Here was an interesting article I came across via Alister & Paine by Erik Calonius:
About 15 years ago I had the opportunity to peek into the garage in California where Steve Jobs and Steve Wozniak started Apple Computer. Steve Jobs was with me at the time, giving me a personal tour of the place. He showed me where his desk sat in the cramped space; where Woz’s workbench was; where they stacked the boxes of finished personal computers in the corner.
At the time Jobs was still in exile from Apple. But in the years ahead Jobs would not only return to Apple and re-invent the place, but ride the success of Pixar’s Toy Story to heights that even he never imagined.
We’d all like to be visionaries. But how do we achieve that singular kind of vision? How do we develop that level of passion? How do we generate enough personal magnetism to light up not only an auditorium full of fans but hundreds of retail stores around the world?
What are the elements that distinguish visionaries? Here are a few:
1. Visionaries are awake to the ideas around us. Visionaries don’t invent things that have never existed before; they see what exists right before our noses—the things that the rest of us are missing. The iPod didn’t come down on a lightning bolt, for instance. It was the clever synthesis of technologies that already existed. The same could be said of the iPad. The parts were all there. In fact, the idea of the hand-held computer had been tried before—by Apple. Richard Branson created his award-winning airline not by reinventing the airplane. He simply took the standard-issue airplane business model and added the pizzazz of the music business. Many of the greatest products come to life from similar counterintuitive combinations. Suitcases. Wheels. Why did it take 2000 years for humanity to realize you could put the two together into the “rollaboard” and save yourself a lot of work? Stay awake to the great ideas that are right in front of us.
2. Intuition: By definition, visionaries have to be able to look into the future. But how do they do that? How did Jobs decide to produce an iPad (rather, say, than a new line of laptops). Or Branson, an airline, rather than a new string of recording studios. The answer is that they collect as much information as they can, and absorb as much as they are able to. Then they set their rational minds aside, and when it comes to the moment of the big decision, let their gut tell them what to do.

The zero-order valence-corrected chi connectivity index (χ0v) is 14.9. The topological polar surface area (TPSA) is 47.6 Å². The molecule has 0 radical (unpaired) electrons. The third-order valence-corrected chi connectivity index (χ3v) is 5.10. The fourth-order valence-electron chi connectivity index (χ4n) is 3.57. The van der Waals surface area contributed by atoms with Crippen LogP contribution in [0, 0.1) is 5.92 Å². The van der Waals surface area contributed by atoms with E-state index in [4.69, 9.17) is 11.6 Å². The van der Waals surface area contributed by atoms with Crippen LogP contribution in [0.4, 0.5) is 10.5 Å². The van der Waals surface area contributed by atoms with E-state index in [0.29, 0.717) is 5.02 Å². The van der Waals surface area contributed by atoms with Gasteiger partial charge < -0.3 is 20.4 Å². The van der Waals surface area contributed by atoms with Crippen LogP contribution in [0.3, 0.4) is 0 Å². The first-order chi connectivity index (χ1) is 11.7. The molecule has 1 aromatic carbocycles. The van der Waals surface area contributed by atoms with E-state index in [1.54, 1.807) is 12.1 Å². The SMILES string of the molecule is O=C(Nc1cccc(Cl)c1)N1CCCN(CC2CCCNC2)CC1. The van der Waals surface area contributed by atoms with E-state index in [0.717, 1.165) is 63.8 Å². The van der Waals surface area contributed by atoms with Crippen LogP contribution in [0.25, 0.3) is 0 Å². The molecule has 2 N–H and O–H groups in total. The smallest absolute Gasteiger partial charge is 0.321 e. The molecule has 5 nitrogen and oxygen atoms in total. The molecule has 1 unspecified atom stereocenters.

3. Courage: While most of us say we want to want to be successful visionaries, very few of us, I would bet, would be willing to risk our lives and whatever fortunes we have to get there. But that’s what makes visionaries different. Regardless of the field—science, business, exploration, political leadership—the story of the visionary will always include points of crisis where they’ve had to wager their welfare, and that of their families, colleagues and friends—to make their dreams come true. Despite the glamour and glitz, being a visionary can be a harrowing existence.
4. Luck: You can’t get around the fact that in addition to their formidable skills, visionaries are just plain lucky. Steve Jobs wouldn’t be what he is today if he hadn’t bumped into Steve Wozniak, who designed and built the first Apple computers. Branson wouldn’t have been able to sell Virgin Music for a billion dollars if, years earlier, he hadn’t bumped into Simon Draper, who supplied the ear for music that Branson lacked. The list goes on and on. Luck is not random. Scientists they have found that “lucky” people bring an attitude to life that increases their odds.
What comes naturally to visionaries may take some work from the rest of us. And we can do that. We can learn more about intuition—how to use it properly. We can remember to open our eyes to life—to find new ways to look at the familiar. We can study emotional intelligence, and learn lessons that will make us visionary leaders. In the end, “visionary thinking” is not limited to the name-brand visionaries. We all have it. We just need to summon it up, and use it every day.
Erik Calonius. Erik is a former reporter, editor, and London correspondent for The Wall Street Journal and served as an editor and writer for Fortune, where he was nominated for the National Magazine Award. He collaborated with Dan Ariely on Predictably Irrational and is the author of The Wanderer & “Ten Steps Ahead: What Separates Successful Business Visionaries from the Rest of Us.”